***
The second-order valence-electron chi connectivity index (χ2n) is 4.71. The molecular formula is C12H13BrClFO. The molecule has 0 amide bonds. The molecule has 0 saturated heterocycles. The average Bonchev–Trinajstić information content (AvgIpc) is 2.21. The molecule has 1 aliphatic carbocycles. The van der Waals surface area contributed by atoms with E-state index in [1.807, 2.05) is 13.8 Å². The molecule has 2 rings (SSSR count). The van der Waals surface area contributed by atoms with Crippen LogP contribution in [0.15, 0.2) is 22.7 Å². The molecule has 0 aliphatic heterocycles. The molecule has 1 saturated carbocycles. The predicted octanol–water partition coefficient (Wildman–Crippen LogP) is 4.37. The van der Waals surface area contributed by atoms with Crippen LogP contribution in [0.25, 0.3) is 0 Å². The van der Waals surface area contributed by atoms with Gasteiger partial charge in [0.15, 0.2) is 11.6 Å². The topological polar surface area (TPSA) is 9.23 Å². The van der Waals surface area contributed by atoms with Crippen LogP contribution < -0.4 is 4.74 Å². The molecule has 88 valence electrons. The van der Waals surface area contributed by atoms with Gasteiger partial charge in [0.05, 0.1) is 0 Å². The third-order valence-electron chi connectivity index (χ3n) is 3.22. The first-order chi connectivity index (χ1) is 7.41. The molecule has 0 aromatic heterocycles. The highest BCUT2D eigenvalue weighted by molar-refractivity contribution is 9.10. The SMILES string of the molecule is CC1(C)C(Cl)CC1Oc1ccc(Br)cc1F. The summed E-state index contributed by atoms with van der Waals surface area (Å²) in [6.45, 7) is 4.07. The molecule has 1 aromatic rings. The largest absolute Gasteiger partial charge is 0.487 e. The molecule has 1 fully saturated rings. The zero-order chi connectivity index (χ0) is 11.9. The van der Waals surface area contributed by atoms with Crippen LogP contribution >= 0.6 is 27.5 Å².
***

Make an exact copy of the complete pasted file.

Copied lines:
The second-order valence-electron chi connectivity index (χ2n) is 4.71. The molecular formula is C12H13BrClFO. The molecule has 0 amide bonds. The molecule has 0 saturated heterocycles. The average Bonchev–Trinajstić information content (AvgIpc) is 2.21. The molecule has 1 aliphatic carbocycles. The van der Waals surface area contributed by atoms with E-state index in [1.807, 2.05) is 13.8 Å². The molecule has 2 rings (SSSR count). The van der Waals surface area contributed by atoms with Crippen LogP contribution in [0.15, 0.2) is 22.7 Å². The molecule has 0 aliphatic heterocycles. The molecule has 1 saturated carbocycles. The predicted octanol–water partition coefficient (Wildman–Crippen LogP) is 4.37. The van der Waals surface area contributed by atoms with Crippen LogP contribution in [0.25, 0.3) is 0 Å². The van der Waals surface area contributed by atoms with Gasteiger partial charge in [0.15, 0.2) is 11.6 Å². The topological polar surface area (TPSA) is 9.23 Å². The van der Waals surface area contributed by atoms with Crippen LogP contribution < -0.4 is 4.74 Å². The molecule has 88 valence electrons. The van der Waals surface area contributed by atoms with Gasteiger partial charge in [0.05, 0.1) is 0 Å². The third-order valence-electron chi connectivity index (χ3n) is 3.22. The first-order chi connectivity index (χ1) is 7.41. The molecule has 0 aromatic heterocycles. The highest BCUT2D eigenvalue weighted by molar-refractivity contribution is 9.10. The SMILES string of the molecule is CC1(C)C(Cl)CC1Oc1ccc(Br)cc1F. The summed E-state index contributed by atoms with van der Waals surface area (Å²) in [6.45, 7) is 4.07. The molecule has 1 aromatic rings. The largest absolute Gasteiger partial charge is 0.487 e. The molecule has 1 fully saturated rings. The zero-order chi connectivity index (χ0) is 11.9. The van der Waals surface area contributed by atoms with Crippen LogP contribution >= 0.6 is 27.5 Å².